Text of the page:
I never got around to it.
I gotta get my bike in top shape before I mess with the ignition.
The TCIP4 has a starting mode that requires a minimum amount of rotations for starting.
But given how many cranks it takes to get fuel flowing again (especially when the carb is dry), that might not be enough.
Mystery wire is the red/white branching (mid harness) off the black that runs from the start button. Shows as 4th pin from the left on the CDI in the diagram. edit: Have wondered if varying voltage on the red/white would change timing, and if it retards or advances.
All black/yellow are grounds. So don't apply any power there.
Not as pricey as I thought it could be. Does this replace the CDI or piggyback onto it? If it replaces, could be the way to go for a fried CDI.
edit: :D If you want to make a big cannon shot, plumb in a valve on a vacuum line, open the valve then go into a long decel. Not responsible for muffler damage! :)
If you want the decel pop, disable the coast enrichers. Might help MPG too?
just a side note about crank time needed to start the 750... one in good running condition with a good tune on the carbs will fire within 2-5 revolutions of the crank..
also, I may be wrong here, but the vacuum ports on the sides of the carbs may be venturi vacuum, not vacuum on the downstream side of the throttle plate
Venturi vacuum should remain near constant and wouldn't be useful to sense engine load. Otherwise, the petcock would close when you hit full throttle.
You would need to tap into the carb boot between the carb and the head in order to use a MAP for the ignition control.
I wouldn't mess with the timing advance. There is a good chance of seriously damaging your engine.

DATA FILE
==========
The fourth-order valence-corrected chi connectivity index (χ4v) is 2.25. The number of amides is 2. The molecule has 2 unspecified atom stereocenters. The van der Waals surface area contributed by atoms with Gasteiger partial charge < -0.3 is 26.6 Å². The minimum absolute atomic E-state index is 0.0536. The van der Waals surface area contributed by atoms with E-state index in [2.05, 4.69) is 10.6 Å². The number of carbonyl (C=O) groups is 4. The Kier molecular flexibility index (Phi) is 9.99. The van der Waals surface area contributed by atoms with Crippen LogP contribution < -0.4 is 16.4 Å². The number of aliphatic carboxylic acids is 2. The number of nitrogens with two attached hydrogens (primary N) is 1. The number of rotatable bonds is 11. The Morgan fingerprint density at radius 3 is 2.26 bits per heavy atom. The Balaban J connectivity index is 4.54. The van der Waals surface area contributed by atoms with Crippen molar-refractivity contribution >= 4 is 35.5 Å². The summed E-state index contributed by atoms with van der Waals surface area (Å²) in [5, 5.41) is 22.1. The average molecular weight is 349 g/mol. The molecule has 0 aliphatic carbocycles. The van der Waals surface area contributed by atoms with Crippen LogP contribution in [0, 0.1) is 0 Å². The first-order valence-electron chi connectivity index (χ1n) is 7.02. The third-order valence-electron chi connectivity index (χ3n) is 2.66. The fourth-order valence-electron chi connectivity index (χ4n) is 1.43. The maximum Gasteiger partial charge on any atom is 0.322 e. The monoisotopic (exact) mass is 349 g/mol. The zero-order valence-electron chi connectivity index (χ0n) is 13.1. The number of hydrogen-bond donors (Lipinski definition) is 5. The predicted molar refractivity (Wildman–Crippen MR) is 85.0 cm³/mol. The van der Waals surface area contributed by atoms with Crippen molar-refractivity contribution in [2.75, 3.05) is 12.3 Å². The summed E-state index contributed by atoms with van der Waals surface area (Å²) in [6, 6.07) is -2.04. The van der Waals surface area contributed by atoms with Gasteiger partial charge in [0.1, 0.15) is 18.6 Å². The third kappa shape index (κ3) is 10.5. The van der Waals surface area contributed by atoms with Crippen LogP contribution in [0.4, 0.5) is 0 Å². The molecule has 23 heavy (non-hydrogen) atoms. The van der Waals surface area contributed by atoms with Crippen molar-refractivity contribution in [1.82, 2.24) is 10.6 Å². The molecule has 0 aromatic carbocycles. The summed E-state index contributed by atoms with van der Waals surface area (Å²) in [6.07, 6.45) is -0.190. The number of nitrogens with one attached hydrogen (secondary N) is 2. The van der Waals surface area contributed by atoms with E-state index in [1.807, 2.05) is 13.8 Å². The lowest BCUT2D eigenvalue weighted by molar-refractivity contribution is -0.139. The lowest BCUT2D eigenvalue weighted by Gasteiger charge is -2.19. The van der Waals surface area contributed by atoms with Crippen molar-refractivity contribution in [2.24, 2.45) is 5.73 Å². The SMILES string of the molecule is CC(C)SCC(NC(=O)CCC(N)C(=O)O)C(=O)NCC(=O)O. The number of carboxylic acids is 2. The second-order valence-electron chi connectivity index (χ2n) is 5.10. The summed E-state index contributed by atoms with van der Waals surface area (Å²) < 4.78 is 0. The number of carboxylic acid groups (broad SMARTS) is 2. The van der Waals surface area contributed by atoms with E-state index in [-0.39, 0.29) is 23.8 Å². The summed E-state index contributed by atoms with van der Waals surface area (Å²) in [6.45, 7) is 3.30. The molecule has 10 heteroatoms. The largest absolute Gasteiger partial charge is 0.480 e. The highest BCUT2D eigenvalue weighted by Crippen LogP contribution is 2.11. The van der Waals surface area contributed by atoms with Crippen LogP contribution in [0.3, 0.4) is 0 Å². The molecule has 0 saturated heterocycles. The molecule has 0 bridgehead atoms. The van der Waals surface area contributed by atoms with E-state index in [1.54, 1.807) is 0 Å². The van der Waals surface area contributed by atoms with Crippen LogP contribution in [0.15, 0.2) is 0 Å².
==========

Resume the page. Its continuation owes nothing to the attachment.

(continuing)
Well, that changes everything! I might have to rethink this plan...
But wait, doesn't the air bypass system use downstream vacuum to enrich the air on closed throttle?
Also, when synching the carbs, the instructions are to use these vacuum ports.
If it is venturi vacuum, this might still be usable.
I read that "the venturi vacuum is approximately proportional to the total mass flow through the engine". If this is the case, I can use a MAP sensor as a mass flow sensor.
It would just work inversely, with more vacuum equaling more load.
It could still be used to create an ignition timing profile.
This sort of cross talk between the two carbs could cause some issues with running though.
Two of my Vulcan 750s were bought new. Lots of money. Couldn't afford to risk damage. Last one cost $2700 used. And I spent over $700 on it after buying it getting it in tip top shape. A really good condition VN750 engine is valuable. Probably more than most Japanese motorcycle engines. Increase the ignition advance, and you'll likely wind up with detonation and holes in the pistons. But it's your engine.
This is my first bike, and I have yet to find another bike that I enjoy more all around (though the Triumph Legend TT is more fun, but not as comfortable living with). I don't want to replace it. After all the time and money I'm investing in this bike, I have no plans to risk damage! The bike may be worth $1000 or so on the market, but it's worth a whole lot more to me!
I understand the risks, and I appreciate the concerns. I plan to proceed with great caution.
The more I think about it, the more I think the vacuum ports are manifold rather than venturi.
It's a bit foggy, but during synching, I recall vacuum around 15 inHg at idle, that would fall when cracking the throttle.
This seems way to high to be venturi vacuum at idle.
The air bypass system is designed to open with vacuum (correct?), which would be strongest at throttle closed.
The external location of the port looks like it is downstream of the throttle plate.
I can verify this in person, when I get home and can look closely at the carbs.
Additionally, it sounds like a CV type carb always has a small amount of vacuum, even at WOT, due to the restriction of the butterfly itself being in the air stream.
This might be enough to keep the petcock open at WOT?!?
That's the only part I'm not sure of.
I hope in the process, that many can learn from my experiments.